Will Insurance Cover Telehealth for Chronic Fatigue Syndrome?

Insurance coverage for telehealth varies, so make sure you review what your plan covers before scheduling your appointment. You may want to review your plan’s coverage details or contact an insurance representative beforehand to make sure you’re covered. It may also be helpful to check your local government’s website to see whether any changes have been made to Medicare and Medicaid coverage of telehealth visits.

What Happens During a Visit

Your telehealth visit to discuss CFS can look different than an in-person visit, depending on your symptoms and the nature of the appointment itself. Here’s what you may expect during your virtual appointment:

  • Common questions that will come up: This will be like any other medical appointment you have had with a healthcare provider. As with an in-person appointment, your provider will ask you some questions. For CFS, they may ask you about the severity of your fatigue. Other questions could include: What are you able to do at the moment? What are your energy levels like and stamina for completing tasks? How long have you felt this way and had these symptoms? Do you feel any better after sleep and rest? What makes you feel worse and what makes you feel better? What happens when you overexert yourself? Are you able to think clearly?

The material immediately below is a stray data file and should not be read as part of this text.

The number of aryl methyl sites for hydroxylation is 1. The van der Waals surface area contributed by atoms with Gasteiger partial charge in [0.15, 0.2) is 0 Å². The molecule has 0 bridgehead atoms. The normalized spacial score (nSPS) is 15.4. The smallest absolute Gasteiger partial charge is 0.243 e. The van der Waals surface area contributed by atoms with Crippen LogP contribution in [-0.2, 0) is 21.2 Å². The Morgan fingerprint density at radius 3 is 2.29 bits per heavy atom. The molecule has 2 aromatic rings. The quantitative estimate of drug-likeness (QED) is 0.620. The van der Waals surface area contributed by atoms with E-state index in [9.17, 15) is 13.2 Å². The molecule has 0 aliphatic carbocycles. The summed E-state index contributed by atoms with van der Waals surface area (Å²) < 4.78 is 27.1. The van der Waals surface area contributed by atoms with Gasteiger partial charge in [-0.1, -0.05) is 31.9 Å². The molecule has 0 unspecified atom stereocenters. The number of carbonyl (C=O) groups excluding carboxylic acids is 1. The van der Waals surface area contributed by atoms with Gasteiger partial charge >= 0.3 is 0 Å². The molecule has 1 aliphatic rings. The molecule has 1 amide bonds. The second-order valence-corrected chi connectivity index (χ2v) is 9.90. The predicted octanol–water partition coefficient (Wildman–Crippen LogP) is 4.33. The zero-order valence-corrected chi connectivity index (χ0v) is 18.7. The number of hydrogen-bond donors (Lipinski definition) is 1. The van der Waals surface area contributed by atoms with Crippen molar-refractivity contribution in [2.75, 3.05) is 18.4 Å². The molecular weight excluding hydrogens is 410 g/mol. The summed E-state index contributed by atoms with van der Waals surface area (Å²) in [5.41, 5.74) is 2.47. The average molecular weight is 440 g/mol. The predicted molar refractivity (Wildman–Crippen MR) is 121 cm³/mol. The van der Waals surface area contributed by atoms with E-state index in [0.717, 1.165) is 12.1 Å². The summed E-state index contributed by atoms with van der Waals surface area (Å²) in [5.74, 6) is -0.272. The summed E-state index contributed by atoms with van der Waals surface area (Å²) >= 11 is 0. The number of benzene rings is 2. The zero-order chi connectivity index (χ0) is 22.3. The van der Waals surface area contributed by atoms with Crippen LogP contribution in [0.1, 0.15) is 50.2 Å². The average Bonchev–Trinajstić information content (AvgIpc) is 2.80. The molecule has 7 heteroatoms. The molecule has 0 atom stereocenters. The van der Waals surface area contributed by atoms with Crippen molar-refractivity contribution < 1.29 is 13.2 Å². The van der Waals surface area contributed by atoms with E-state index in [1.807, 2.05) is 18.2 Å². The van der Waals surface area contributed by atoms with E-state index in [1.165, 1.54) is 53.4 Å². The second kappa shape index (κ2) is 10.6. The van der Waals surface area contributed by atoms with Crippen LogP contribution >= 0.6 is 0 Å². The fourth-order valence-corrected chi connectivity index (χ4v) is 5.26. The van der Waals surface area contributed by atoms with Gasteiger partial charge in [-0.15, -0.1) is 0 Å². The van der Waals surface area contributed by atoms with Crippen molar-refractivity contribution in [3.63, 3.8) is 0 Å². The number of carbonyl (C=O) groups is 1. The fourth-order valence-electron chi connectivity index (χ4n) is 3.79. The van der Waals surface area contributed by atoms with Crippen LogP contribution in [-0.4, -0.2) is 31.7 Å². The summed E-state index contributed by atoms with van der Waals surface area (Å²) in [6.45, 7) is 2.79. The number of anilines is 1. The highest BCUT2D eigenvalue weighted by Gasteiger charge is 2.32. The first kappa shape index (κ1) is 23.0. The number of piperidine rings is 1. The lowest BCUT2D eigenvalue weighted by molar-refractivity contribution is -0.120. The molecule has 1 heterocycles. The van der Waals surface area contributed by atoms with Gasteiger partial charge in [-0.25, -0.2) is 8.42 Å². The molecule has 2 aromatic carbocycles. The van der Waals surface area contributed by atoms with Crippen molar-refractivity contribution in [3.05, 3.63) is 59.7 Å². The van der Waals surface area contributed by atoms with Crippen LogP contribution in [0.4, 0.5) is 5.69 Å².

• Keep a journal: You may want to consider keeping an activity journal and writing down your observations, so you can share them with your healthcare provider during your telehealth appointment. You may also take notes of the provider’s advice so you can review them later.
  • Ordering labs and tests: While learning more about your symptoms, your provider may order lab or blood tests.
  • Making a follow-up appointment: At the conclusion of the telehealth appointment, your provider may ask to schedule an in-person follow-up if a physical exam or testing is required. They may also schedule another telehealth appointment to monitor your symptoms and check in on you at a later date.

A Word From Verywell